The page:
For example, the Rh catalyst in the Monsanto Acetic Acid Synthesis process uses a rhodium coordination complex as a catalyst to convert methane into acetic acid. Similarly, metal catalysts like Pt-based coordination complexes are used to catalyze the oxidation of hydrocarbons in fuel cells.

In biological systems, coordination complexes have been studied for their potential use in treating various chronic diseases such as cancer, diabetes, and Alzheimer’s. The use of metal-based coordination complexes, such as cisplatin, has been significantly advanced in cancer chemotherapy, where the metal center kills cancer cells through DNA cross-linking.

In conclusion, coordination complexes play a critical role in inorganic chemistry. The study of carbonyl and nitrosyl complexes allows us to understand their unique properties, structures, and applications.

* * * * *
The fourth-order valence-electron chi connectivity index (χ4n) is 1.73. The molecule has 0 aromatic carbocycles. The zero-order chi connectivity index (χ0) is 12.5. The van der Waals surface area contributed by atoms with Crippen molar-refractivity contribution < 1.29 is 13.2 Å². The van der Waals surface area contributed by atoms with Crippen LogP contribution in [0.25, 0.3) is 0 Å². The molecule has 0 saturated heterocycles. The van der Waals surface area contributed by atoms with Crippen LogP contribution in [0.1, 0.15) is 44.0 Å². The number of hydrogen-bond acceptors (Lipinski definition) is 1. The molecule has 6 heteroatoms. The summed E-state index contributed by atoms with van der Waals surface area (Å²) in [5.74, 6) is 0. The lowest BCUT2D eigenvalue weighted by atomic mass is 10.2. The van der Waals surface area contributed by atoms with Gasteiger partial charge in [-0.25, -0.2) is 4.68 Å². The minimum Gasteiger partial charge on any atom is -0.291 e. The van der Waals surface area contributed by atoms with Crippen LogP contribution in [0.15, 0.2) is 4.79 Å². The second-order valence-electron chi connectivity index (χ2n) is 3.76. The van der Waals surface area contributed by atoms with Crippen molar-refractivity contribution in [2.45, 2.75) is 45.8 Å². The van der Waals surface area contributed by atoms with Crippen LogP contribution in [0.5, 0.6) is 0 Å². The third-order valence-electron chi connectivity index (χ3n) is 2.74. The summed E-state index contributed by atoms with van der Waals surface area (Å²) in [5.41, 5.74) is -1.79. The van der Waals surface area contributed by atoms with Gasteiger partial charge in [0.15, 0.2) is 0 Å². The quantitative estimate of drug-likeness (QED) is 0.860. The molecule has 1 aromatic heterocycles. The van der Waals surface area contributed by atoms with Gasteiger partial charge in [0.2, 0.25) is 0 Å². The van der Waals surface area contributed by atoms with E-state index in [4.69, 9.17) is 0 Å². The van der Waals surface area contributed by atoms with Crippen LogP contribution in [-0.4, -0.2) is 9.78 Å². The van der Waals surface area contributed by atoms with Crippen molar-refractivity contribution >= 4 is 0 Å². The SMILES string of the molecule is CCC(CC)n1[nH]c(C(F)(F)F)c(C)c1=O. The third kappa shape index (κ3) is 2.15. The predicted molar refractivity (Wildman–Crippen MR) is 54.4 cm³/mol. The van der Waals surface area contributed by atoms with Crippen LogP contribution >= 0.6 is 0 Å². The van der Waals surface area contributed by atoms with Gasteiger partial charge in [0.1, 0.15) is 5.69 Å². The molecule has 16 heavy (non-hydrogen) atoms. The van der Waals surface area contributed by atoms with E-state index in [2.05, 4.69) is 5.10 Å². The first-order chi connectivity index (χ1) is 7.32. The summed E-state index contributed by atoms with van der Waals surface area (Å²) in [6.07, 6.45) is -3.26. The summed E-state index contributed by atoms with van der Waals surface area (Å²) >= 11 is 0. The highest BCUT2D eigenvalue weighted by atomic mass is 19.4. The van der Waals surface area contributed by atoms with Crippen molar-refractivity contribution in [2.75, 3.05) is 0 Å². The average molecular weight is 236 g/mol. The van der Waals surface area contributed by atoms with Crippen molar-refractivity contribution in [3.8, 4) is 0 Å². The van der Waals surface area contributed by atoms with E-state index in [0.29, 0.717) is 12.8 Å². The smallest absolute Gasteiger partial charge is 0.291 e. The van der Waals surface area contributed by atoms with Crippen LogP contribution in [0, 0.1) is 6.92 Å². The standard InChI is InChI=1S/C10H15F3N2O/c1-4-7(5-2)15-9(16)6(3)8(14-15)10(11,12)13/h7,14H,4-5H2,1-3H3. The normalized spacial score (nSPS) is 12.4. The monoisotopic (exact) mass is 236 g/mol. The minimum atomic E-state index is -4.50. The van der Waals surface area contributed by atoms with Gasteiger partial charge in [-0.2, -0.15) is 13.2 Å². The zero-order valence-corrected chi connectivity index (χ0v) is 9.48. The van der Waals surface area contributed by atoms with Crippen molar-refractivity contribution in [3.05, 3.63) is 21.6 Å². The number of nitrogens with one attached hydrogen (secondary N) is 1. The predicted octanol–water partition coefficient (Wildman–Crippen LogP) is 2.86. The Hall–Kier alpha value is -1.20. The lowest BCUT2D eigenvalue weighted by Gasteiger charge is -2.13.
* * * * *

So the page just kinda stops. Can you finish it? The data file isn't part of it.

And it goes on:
Their significance in various fields continues to unveil novel uses, leading to future applications and discoveries. By delving further into the study of coordination complexes, we continue to expand our understanding of the world around us and unlock unlimited possibilities in chemistry and beyond.

In conclusion, coordination complexes, such as carbonyl and nitrosyl complexes, are fascinating areas of study in inorganic chemistry. These complexes, formed by the bonding of transition metal centers with ligands, play a crucial role in various industrial processes, catalysis, and biological systems.

The comparison of carbonyl and nitrosyl complexes highlights their similarities in bonding properties and structures, despite their different ligands. As we delve deeper into the study of coordination complexes, we uncover their significant contributions to chemistry and their potential applications in various fields.

By understanding and harnessing the properties of coordination complexes, we open the door to innovative solutions and advancements that have the potential to impact society and further our understanding of the chemical world.